“She’s bigger because of you!”

That’s what I thought as I listened to my friend be praised about his daughter’s dancing last week Sunday.

I heard gushing admiration flow from the lips of mega mom, Elder Myra.  This blog is a birthday tribute to you today. Friends, you should know that her daughter, my friend, is the first female Bishop in their local denomination.  With the confidence of raising a powerful daughter, she unreservedly acknowledged the impact that watching this dad’s daughter had on her.

As I listened, I had flashbacks of the little girl who we watched grow up and bloom into a beautiful and talented young lady.

Also, imagine a son, standing tall and towering over his dad.  He is smiling as he lays his hand across his shoulders, knowing that he is building on those shoulders.  When I enquired of this young man what his career goals were, because he attended a school known for its sporting prowess, he said engineering.  From a family of land developers and renovation experts, this man-child was taking it to the next level.  He will be bigger because of him.

The same message continued all week as I rushed around trying to get some business done.  I had several encounters with some of my girlfriends and their moms that caused me to acknowledge again how we are building on their shoulders.  We are not bigger than them.  We have a bigger impact because of them.

Research shows that social support is additive in that children build on the support that they receive at home, and extend that to what is received from teachers and peers gained through the formal education process (Mitchell, 2003).  Each level of social support strengthens the success gained on previous levels, producing a much better socially adapted individual (Dalton, Elias & Wandersman, 2007; Mitchell, Eilas & Branche, 2015).   More, than that, research also shows that when we have role models, we generally do much better in that area (Microsoft, 2017).  And, it starts with our parents.

This week strengthened the research evidence for me as I had several memorable experiences.  Let us go back to the powerful dancing lady.  Where did I meet her?  I met her while visiting the church she attends with her family.  As a result of the exposure to great worship music and the dance team that engaged her physical strength and her creativity, she chose to dance to the song, “You’re Bigger.”  I had to Google the lyrics.  And, I was totally impressed by Jekalyn Carr’s message.  A few of the lines are below:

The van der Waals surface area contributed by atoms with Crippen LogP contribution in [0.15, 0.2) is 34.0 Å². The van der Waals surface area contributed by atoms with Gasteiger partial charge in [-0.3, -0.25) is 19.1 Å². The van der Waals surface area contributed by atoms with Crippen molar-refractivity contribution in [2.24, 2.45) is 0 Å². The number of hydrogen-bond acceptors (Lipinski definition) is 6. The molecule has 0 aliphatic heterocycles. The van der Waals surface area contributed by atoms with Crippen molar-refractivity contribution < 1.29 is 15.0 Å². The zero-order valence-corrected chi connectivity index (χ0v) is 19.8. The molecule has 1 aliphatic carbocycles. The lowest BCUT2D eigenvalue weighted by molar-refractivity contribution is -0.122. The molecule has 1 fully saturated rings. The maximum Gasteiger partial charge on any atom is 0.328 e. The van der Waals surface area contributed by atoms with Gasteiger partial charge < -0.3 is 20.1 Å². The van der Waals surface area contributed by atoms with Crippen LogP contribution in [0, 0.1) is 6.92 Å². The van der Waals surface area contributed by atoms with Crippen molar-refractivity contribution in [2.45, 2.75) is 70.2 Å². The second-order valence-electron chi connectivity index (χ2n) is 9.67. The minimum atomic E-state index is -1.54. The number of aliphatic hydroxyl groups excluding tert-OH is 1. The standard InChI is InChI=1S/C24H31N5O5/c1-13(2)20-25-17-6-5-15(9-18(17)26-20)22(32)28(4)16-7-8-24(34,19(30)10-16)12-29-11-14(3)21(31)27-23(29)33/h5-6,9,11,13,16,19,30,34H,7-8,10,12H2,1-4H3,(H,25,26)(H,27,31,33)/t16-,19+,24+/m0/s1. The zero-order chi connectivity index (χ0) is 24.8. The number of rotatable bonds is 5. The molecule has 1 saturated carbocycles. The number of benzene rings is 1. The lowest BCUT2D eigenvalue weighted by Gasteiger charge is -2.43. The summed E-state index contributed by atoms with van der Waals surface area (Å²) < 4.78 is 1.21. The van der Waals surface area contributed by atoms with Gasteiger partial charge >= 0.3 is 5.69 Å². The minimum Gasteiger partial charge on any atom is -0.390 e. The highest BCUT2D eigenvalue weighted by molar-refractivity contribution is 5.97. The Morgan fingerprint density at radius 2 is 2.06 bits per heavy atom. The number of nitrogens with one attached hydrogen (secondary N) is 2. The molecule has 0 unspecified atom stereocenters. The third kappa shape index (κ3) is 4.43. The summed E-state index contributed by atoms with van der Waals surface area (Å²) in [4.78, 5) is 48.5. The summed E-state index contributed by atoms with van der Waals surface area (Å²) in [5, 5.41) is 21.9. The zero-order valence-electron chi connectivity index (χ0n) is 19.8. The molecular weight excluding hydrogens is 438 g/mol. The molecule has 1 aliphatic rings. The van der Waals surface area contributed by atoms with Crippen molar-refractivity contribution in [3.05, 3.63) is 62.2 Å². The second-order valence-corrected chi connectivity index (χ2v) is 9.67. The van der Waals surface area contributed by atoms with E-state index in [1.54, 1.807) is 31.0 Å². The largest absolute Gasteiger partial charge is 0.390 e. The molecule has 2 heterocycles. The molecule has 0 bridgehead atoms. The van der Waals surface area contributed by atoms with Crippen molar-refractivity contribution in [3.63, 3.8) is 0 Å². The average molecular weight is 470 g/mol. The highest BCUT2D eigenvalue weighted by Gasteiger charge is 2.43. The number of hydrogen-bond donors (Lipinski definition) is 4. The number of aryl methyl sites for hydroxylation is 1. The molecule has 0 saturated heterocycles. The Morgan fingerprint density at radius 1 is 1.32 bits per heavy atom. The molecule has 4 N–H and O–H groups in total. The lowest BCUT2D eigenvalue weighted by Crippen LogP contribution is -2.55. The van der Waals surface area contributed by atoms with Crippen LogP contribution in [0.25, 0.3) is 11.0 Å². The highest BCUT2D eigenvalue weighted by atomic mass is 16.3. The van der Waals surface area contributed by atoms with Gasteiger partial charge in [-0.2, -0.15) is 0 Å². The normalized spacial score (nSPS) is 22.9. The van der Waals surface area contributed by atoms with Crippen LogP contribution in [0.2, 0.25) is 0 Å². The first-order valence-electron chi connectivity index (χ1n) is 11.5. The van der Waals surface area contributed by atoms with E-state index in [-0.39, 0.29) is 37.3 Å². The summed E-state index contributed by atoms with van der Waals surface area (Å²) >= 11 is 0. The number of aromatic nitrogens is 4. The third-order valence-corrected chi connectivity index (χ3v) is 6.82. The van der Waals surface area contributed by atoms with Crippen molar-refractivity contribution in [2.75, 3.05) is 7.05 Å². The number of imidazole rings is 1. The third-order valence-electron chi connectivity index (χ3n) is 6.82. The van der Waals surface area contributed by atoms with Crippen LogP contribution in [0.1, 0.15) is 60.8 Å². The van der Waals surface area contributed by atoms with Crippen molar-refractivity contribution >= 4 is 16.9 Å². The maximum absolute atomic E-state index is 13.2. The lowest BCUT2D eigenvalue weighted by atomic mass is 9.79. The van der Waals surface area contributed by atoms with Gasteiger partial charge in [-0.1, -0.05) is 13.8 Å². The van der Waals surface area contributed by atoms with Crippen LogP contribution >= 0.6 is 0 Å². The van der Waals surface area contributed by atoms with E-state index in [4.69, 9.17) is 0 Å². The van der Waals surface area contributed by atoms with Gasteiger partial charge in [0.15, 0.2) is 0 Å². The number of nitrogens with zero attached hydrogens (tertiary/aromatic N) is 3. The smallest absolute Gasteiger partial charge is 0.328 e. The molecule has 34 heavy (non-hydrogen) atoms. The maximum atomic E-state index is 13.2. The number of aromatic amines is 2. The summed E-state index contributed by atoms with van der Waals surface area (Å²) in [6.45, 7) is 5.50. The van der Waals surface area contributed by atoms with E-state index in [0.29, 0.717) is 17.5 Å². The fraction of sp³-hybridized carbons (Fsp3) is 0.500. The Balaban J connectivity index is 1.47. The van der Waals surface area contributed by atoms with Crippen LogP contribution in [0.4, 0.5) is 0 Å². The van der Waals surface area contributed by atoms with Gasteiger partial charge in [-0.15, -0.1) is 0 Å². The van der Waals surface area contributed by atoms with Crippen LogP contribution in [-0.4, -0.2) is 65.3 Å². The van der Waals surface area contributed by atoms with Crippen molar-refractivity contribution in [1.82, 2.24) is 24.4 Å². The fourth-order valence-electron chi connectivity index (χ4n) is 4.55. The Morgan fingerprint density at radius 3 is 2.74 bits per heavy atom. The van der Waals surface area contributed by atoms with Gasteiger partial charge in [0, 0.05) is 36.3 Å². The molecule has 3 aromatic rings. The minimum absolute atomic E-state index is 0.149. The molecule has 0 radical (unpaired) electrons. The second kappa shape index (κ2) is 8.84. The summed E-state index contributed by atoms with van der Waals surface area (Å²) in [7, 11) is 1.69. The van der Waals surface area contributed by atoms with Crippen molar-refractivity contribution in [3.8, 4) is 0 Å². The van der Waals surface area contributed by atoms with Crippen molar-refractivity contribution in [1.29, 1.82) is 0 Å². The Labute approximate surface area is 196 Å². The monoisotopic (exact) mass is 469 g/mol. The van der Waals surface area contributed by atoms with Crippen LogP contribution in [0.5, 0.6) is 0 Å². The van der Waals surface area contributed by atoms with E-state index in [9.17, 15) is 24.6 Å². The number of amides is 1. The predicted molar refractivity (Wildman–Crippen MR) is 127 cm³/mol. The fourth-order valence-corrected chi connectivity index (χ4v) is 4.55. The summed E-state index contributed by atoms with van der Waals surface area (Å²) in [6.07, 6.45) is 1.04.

You’re bigger than, the problems I’ve faced
You’re bigger than, the disasters that I’ve seen
You’re bigger, You’re so much bigger Jesus
Than what this life may bring
Oh Lordy

You’re bigger than the universe, yes you are
You’re bigger than the Sun and the Stars
You’re bigger than the things, bigger than the things
That can tear me apart (Allundria Carr, 2016).

The power of the message from her family and her church community supported what she was heading off to next – a lab class at her university.  She’s bigger because of her parents who were dropping her off at school.

Yesterday, I also ran into a colleague who complimented me and another colleague as we met up in the parking lot.  She was lavish with her compliments on the style of our clothing as well as the colour coordination.  What did we discover?  Both of our mothers shopped for us.  We also acknowledged that the times when we receive the most compliments are when we wear something that our mothers have bought for us.  So, we both are dressed and sent out into the world dressed in styles that our mothers believe present their gifts to the world.  We are truly bigger in the world because of them.

After a tiresome day, I simply wanted to relax for the evening, when I got a query from my girlfriend overseas asking if I remembered the name of a restaurant that we had visited.  Why?  Her mother was visiting and she wanted her to experience it.  As we messaged back and forth, I noticed again how much bigger this daughter is because of her mother’s sacrifices.  Her mother gave up her career, moved to a foreign country and retrained in order to offer her daughter a better opportunity.  Today, her daughter is working in a technology field related to her mother’s latter career.  She is bigger because of her sacrifices.

During the week, my mom shared the following text message with me that she had received from a friend:

I think women are foolish to pretend they are equal to men.  They are far superior and always have been.  Whatever you give a woman, she will make greater.  If you give her sperm, she will give you a baby.  If you give her a house, she will make you a home.  If you give her groceries, she will give you a meal.  If you give her a smile, she will give you her heart.  She multiplies and enlarges what is given to her.  So, if you give her any crap, be ready to receive a ton of **!! (William Golding, 1911-1993). 

My mother lavishly shares text messages that inspire her.  So, I benefit from her community when I try to relax from the day’s challenge.  This one celebrated the contribution that women make in doubling whatever is given to them – be it family, work, and community.  So, I am bigger because of my mom’s role in my life.

For all of us who have the benefit of our parents, natural or surrogates, who make investments in us with whatever they have – rhyme, reason, or style, know that without a doubt, you are destined to be bigger because of them.

Tell your parent(s) today how much bigger you are because of them.  Acknowledge to your child(ren) or to your friend that the impact that you have on the world is bigger because of all your parents shared with you.  Then, buy a copy of Dear Little Sister, … on Lulu Press for every girl that you want to know that she is bigger because of her parent(s).  And, remember, Dear Little Brother, … is just around the bend.

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